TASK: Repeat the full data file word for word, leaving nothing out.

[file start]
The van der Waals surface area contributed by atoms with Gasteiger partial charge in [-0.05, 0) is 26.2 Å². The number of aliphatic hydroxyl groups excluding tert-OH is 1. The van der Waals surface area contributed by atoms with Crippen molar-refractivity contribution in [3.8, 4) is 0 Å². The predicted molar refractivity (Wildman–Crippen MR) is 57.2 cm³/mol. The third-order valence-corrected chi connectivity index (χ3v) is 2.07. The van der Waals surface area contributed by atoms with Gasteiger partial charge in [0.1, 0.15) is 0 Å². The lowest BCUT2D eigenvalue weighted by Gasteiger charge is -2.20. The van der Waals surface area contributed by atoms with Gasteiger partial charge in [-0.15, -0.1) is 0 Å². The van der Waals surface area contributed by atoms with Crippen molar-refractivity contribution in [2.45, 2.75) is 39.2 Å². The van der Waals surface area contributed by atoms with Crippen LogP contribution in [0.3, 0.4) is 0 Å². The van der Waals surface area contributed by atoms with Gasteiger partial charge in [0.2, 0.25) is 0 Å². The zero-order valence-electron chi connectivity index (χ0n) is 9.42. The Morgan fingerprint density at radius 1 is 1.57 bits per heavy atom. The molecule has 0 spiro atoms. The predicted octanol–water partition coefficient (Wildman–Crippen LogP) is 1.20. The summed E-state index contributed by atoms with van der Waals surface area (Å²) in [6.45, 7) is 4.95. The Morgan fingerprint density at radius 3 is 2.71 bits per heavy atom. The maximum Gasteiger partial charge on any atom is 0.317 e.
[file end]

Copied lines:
The van der Waals surface area contributed by atoms with Gasteiger partial charge in [-0.05, 0) is 26.2 Å². The number of aliphatic hydroxyl groups excluding tert-OH is 1. The van der Waals surface area contributed by atoms with Crippen molar-refractivity contribution in [3.8, 4) is 0 Å². The predicted molar refractivity (Wildman–Crippen MR) is 57.2 cm³/mol. The third-order valence-corrected chi connectivity index (χ3v) is 2.07. The van der Waals surface area contributed by atoms with Gasteiger partial charge in [0.1, 0.15) is 0 Å². The lowest BCUT2D eigenvalue weighted by Gasteiger charge is -2.20. The van der Waals surface area contributed by atoms with Gasteiger partial charge in [-0.15, -0.1) is 0 Å². The van der Waals surface area contributed by atoms with Crippen molar-refractivity contribution in [2.45, 2.75) is 39.2 Å². The van der Waals surface area contributed by atoms with Crippen LogP contribution in [0.3, 0.4) is 0 Å². The van der Waals surface area contributed by atoms with Gasteiger partial charge in [0.2, 0.25) is 0 Å². The zero-order valence-electron chi connectivity index (χ0n) is 9.42. The Morgan fingerprint density at radius 1 is 1.57 bits per heavy atom. The molecule has 0 spiro atoms. The predicted octanol–water partition coefficient (Wildman–Crippen LogP) is 1.20. The summed E-state index contributed by atoms with van der Waals surface area (Å²) in [6.45, 7) is 4.95. The Morgan fingerprint density at radius 3 is 2.71 bits per heavy atom. The maximum Gasteiger partial charge on any atom is 0.317 e.